“its disciplining, the optimization of its capabilities, the extortion of its forces, the parallel increase of its usefulness and its docility, its integration into systems of efficient and economic controls, all this was ensured by the procedures of power that characterized the disciplines” (p.139).

Social Reproduction via APIs: extension of life via third-party production

As a production platform, Facebook’s population includes not only healthy users who frequently and actively engage with Facebook from a user perspective, but also those external communities who participate in developing Facebook apps. API is one of the ways in which Facebook extends its active user population through third-party applications. Facebook offers a comprehensive guidelines and interfaces of APIs, facilitating the reproduction of users data and the production of “Facebook apps” in a creative way. This is how Hardt and Hergri would describe as biopower, “a situation in which … power is the production and reproduction of life itself” (24). For example, a mobile app Candy Crush Saga has implementing a life system, when players have used up all their default maximum number of given lives, lives are able to restore by asking Facebook friends for help. This social interaction of getting extra lives have been implemented via the Facebook API by posting a request message on a friend’s wall within the app, as well as accepting the help message by the player’s friend, then Facebook will inform the app of getting extra lives to continue the game play. As a result, the social reproduction is made possible via third-party software.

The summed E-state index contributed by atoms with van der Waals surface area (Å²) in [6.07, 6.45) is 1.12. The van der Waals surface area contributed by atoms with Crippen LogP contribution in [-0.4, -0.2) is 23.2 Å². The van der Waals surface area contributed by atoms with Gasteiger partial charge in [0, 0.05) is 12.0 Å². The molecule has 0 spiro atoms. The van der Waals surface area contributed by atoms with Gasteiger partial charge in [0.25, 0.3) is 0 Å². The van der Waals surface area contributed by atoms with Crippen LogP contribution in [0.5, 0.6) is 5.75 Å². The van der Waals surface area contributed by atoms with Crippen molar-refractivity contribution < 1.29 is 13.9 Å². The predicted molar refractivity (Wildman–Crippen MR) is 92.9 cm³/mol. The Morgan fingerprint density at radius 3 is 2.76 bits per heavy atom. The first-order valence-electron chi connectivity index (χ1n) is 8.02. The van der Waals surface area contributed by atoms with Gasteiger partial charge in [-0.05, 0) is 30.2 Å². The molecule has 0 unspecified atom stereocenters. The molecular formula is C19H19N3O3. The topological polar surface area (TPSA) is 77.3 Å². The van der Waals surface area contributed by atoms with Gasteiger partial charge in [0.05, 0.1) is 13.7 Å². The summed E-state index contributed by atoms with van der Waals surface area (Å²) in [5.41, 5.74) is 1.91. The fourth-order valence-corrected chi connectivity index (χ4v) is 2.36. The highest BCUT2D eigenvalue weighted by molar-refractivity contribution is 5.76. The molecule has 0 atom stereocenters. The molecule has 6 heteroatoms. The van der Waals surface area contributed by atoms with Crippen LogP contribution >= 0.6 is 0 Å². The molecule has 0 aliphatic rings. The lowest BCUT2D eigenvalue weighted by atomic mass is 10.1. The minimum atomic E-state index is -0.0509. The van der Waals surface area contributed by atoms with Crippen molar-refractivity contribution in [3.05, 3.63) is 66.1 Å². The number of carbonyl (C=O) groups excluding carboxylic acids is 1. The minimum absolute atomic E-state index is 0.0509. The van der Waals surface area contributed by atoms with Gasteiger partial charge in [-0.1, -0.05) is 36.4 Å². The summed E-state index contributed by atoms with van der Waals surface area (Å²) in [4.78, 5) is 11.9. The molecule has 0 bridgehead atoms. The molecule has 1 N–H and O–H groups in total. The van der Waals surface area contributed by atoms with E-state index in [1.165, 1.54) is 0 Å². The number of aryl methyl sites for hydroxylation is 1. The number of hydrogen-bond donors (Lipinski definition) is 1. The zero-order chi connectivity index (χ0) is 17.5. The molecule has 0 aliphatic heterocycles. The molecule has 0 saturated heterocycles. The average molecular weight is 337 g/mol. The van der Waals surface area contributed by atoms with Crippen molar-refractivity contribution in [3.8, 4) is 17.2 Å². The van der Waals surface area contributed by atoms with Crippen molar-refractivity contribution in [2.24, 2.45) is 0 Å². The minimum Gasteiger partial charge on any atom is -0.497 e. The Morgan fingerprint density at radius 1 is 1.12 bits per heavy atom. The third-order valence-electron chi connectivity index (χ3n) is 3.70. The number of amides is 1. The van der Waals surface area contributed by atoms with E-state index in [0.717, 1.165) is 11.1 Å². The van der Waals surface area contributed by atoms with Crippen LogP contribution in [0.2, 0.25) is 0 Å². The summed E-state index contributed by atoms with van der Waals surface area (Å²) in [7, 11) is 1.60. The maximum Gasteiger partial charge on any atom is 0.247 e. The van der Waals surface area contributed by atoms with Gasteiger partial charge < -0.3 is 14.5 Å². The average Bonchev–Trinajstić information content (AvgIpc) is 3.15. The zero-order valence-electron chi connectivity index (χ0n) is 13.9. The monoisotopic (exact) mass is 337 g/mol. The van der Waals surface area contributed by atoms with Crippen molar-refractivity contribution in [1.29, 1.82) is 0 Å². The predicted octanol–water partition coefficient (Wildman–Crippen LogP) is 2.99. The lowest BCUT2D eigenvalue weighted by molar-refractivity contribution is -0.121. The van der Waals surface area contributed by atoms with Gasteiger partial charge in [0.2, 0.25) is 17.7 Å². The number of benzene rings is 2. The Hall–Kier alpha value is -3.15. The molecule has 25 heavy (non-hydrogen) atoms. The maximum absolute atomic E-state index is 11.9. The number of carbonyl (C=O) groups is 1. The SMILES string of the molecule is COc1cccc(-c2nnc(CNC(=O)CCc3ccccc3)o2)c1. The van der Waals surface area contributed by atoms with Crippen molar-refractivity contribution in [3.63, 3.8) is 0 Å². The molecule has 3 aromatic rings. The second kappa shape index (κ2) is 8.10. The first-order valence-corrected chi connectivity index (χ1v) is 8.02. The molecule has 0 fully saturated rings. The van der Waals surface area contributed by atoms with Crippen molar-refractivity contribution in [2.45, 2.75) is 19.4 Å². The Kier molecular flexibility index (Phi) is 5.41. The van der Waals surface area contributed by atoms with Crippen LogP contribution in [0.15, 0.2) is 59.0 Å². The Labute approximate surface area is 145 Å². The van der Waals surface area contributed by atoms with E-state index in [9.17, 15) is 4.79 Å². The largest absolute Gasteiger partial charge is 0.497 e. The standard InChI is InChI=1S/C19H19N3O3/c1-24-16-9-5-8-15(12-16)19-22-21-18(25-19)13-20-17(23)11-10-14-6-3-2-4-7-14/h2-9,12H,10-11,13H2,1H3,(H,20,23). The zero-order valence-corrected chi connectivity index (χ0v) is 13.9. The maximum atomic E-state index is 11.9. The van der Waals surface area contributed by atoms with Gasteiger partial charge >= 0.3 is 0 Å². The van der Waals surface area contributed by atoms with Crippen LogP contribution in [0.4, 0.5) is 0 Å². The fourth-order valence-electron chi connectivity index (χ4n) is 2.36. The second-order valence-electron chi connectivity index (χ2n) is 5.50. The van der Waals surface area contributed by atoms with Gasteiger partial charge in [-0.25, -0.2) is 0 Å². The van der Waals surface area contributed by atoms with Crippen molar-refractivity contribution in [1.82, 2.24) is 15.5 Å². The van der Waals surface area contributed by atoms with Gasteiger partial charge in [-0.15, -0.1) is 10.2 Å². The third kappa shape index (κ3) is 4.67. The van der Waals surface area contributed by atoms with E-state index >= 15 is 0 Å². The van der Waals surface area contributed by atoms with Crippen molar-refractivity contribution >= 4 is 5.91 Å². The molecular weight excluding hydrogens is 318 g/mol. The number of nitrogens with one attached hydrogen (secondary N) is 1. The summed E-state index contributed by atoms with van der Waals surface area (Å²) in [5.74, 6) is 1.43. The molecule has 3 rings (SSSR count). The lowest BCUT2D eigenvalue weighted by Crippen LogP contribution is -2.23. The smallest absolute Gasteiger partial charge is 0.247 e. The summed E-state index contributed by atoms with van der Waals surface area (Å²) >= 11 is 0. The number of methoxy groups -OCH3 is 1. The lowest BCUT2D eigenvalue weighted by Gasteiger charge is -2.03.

Accessing to Facebook databases with the API is motivating to developers, it immediately creates network of relations via individual behavior, for instance, the actions of like, post or share. Gerlitz and Helmond would describe this as “interconnected” (7) network relation, whereby Facebook data keep circulate among network of networks exponentially.  They point out that Facebook is intentionally implemented in their business as part of Zuckerberg’s agenda, which is “to build a more comprehensive map of connections and create better, more social experiences for everyone”[7]. Thus, this social reproduction is in conjunction with wealth and desire, producing “subjectivities” like “needs, social relations, bodies, and minds” (Hardt & Hegri 32). In view of a socio-technical and socio-political context, API is contributing to the liveness of both developer’s software and Facebook platform. To Facebook, these new relations are enriching the entire business of Facebook. Apps user will be recruited and attracted through third-party software and hence, affecting the dynamics of Facebook population.